Better than 25 years in the making Airrace returns with their second release Back to the Start. The title is fitting as Airrace returns to the Eighties AOR melodic rock that made their 1984 debut, Shaft of Light, so well-received. Fronted by talented vocalist Keith Murrrell and led by founder/guitarist Laurie Mansworth, this platter offers more than a little deja vu to a time past.
And that may be single most significant distinction of Back to the Start: it's trapped in another time. That's not to suggest the songs or music is bad; it just sounds dated. Keep On Going, When Baby, and Back to the Start are examples of minimal, largely average, melodic rockers. Then Call Me Anytime seems to steal a page out of Toto's playbook, and So Long out of Styx's repertoire in it's chorus. But then Just One Kiss is radio-friendly pop tune, very catchy and up tempo. But it's not enough to spare the first two-thirds of Back to the Start from being relatively lackluster.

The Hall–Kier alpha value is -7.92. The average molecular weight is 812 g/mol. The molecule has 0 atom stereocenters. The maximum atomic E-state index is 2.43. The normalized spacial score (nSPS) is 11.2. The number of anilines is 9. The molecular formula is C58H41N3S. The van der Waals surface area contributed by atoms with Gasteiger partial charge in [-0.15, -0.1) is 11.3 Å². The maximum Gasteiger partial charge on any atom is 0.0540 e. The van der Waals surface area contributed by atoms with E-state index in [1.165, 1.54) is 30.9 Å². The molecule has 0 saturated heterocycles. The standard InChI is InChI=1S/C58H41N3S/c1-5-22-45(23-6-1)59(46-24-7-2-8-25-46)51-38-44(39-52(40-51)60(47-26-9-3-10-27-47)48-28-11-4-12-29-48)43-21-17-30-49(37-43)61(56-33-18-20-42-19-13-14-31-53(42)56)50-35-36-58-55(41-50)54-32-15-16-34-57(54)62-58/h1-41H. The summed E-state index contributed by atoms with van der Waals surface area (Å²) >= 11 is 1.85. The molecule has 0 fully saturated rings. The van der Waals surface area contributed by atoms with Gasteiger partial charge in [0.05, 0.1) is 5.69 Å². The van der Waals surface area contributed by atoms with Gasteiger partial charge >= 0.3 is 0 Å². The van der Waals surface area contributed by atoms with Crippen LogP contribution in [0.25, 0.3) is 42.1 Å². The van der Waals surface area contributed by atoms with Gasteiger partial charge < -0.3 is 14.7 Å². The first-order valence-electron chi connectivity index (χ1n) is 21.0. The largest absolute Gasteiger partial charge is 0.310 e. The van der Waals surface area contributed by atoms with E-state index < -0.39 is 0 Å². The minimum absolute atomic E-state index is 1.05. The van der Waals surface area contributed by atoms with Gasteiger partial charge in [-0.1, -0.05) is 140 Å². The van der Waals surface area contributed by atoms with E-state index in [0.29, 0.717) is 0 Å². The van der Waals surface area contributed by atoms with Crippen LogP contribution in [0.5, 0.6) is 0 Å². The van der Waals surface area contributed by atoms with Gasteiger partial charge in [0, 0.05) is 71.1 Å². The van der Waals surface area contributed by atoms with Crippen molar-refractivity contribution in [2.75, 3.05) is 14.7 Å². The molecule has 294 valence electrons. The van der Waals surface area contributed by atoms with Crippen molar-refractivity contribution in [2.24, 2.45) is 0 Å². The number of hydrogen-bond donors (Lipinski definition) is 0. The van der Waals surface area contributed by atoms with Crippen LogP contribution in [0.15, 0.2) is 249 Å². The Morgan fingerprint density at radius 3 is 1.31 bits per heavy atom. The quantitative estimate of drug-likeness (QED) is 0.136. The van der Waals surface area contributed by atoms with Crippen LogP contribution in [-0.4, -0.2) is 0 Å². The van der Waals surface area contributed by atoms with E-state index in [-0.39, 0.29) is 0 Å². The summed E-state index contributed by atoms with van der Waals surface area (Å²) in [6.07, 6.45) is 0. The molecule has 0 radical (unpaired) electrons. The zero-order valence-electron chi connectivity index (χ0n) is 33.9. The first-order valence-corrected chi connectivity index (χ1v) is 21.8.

However, beginning with Wrong Way Out, Airrace seems to turn a corner. The last five songs find Airrace alive with a new energy, an injection of hard rock steroids. The music of One Step Ahead, Enough of Your Loving, Better Believe It, and What More Do You Want from Me is heavier, grittier, and simply more powerful than the early stuff. While hardly cutting edge, these songs are much more invigorating and entertaining.
So Airrace's comeback second album Back to the Start is a contrast of largely average AOR tunes against a final barrage of gritty hard rockers in the latter third of the album. Frankly they save this album from a plunge like the American stock market. Somehow, next time, Airrace needs to weave the energy of the those latter songs into their AOR melodic rock. Kudos for the attractive album art.
Airrace's comeback second album Back to the Start is a contrast of largely average AOR tunes against a final barrage of gritty hard rockers in the latter third of the album. Frankly they save this album from plunge like the American stock market.
One thing you can count on with purveyors of "true" heavy metal, they love themes of sci-fi, fantasy, mythology, and sword and sorcery. England's Fury is one of those bands taking the same things to exponential levels on their second long player, Lost In Space ... [ Read More ]